With plans to converge on this year’s UN climate conference in Cancun, Mexico, 3 teams set out from Switzerland, Phileas Fogg-style, on an 80-day electric vehicle adventure aboard a trio of advanced EVs… all of which are available right now.
More on the teams and vehicles, after the jump.
Organizers are quick to point out that major automakers like Nissan, Toyota, GM, and others have “taken up the cause” as well in recent years. The vehicles featured in this event—a Vectrix electric Maxi, Peraves Zerotracer, and Trev microcar—represent something more extreme, however, than what Nissan, GM and Toyota offer. Indeed, the Vectrix, Peraves, and Trev don’t pretend to be “mainstream market” vehicles, but they do represent (what their makers believe to be) a practical alternative to the conventional “practical” car. Think Corolla or Civic, and you get the idea.
So, how do these “alt” cars fare (at least, on paper)?
The enthusiastic gesture from the Peraves pilot (Oerlikon Racing) at the start of the race certainly conveys a high degree of enthusiasm for spending 80 days in a Zerotracer – and maybe that will turn out to be the real test. To put it another way: everyone, I think, readily accepts that an EV is a livable “cross-town” solution, but – could you live with an EV for 10 straight weeks and thousands of miles of driving?
The answer to that questions will come when (if?) all three teams make it to Cancun – until then, let’s take a look at the three vehicles involved.
VECTRIX VX1 – the Vectrix has appeared on Gas 2.0 before, but the short version is that this is a seriously quick Maxi-style scooter that is quick enough to win most stoplight grands prix. It’s a big, comfy motorcycle, essentially, and there have been enough “Iron Butt” rallies to confirm that some whacko dedicated riders can ride these 2-wheeled sofas for days on end with enthusiasm to spare.
If the Vectrix team has some experienced long-distance riders on board (instead of, say, a pair of PR guys) they have a real chance of reaching Cancun in good shape and good spirits.
TREV – the TREV is a student built three-wheeler with tandem seating and an advanced lithium polymer battery pack that stores enough energy (supposedly) to go 100 miles before recharging. At first glance, the Trev is the most car-like of the three EVs – but that may be its undoing.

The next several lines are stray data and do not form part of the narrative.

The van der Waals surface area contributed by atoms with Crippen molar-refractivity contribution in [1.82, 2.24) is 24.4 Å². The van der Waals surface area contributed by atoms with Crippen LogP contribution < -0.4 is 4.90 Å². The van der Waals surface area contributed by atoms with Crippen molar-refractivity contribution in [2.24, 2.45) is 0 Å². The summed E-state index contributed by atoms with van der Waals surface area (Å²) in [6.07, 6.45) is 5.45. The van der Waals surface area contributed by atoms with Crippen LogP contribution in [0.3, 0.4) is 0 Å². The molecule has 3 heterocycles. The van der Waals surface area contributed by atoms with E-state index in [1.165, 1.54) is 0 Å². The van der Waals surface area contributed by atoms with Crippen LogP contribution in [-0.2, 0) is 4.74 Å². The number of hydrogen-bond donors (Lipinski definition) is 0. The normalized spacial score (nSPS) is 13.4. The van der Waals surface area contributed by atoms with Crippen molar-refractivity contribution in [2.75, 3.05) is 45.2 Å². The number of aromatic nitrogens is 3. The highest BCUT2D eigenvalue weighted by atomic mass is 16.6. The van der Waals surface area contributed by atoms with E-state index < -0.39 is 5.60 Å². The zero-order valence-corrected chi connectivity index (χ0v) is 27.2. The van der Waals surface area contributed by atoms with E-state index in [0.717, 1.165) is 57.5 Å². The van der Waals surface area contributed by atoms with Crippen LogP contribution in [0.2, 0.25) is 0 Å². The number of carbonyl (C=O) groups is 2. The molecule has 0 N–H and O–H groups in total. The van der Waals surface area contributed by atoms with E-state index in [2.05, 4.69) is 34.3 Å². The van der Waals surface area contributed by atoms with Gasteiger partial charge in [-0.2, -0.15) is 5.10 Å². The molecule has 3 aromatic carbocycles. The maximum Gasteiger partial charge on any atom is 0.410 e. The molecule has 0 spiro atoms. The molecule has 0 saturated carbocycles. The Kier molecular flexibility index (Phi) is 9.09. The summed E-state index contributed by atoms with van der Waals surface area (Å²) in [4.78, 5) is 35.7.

See, motorcycles are involving – on long highway rides, cars are not. That’s why many people will go on 200 mile bike rides in large groups “just for fun”, and very few people go on 200 mile car trips “just for fun”. The tandem seating will be cramped and the rear passenger may try to gnaw his own legs off if the TREV’s back seat is only half as cramped as it looks. Sure, it’s more isolated from the elements than the Vectrix, but it looks pretty joyless.
Expect the drivers of the TREV to show up in Cancun physically well, but generally cranky.
Peraves Zerotracer – I should admit here that I am biased heavily towards the Peraves. I have been a huge fan of the Ecomobil concept for over a decade, and squeal like an over-caffeinated schoolgirl whenever I see one (which is not often enough for me to worry about it too much).
The Peraves is the best of all motoring worlds: it is fast, safe, shields you from the environment, lets you play “Goose and Maverick” on your morning commute, and – most importantly – gets more attention than a string-bikini carwash. What I’m saying here, then, is that I’m sure these guys will make it to Cancun in good spirits, without killing each other out of boredom (like the TREV guys will) or dying from exposure (like the Vectrix guys might).
Time will tell, of course – check back again in about 75 days (give or take).
PHOTO CREDITS: Salvatore Di Nolfe / Associated Press.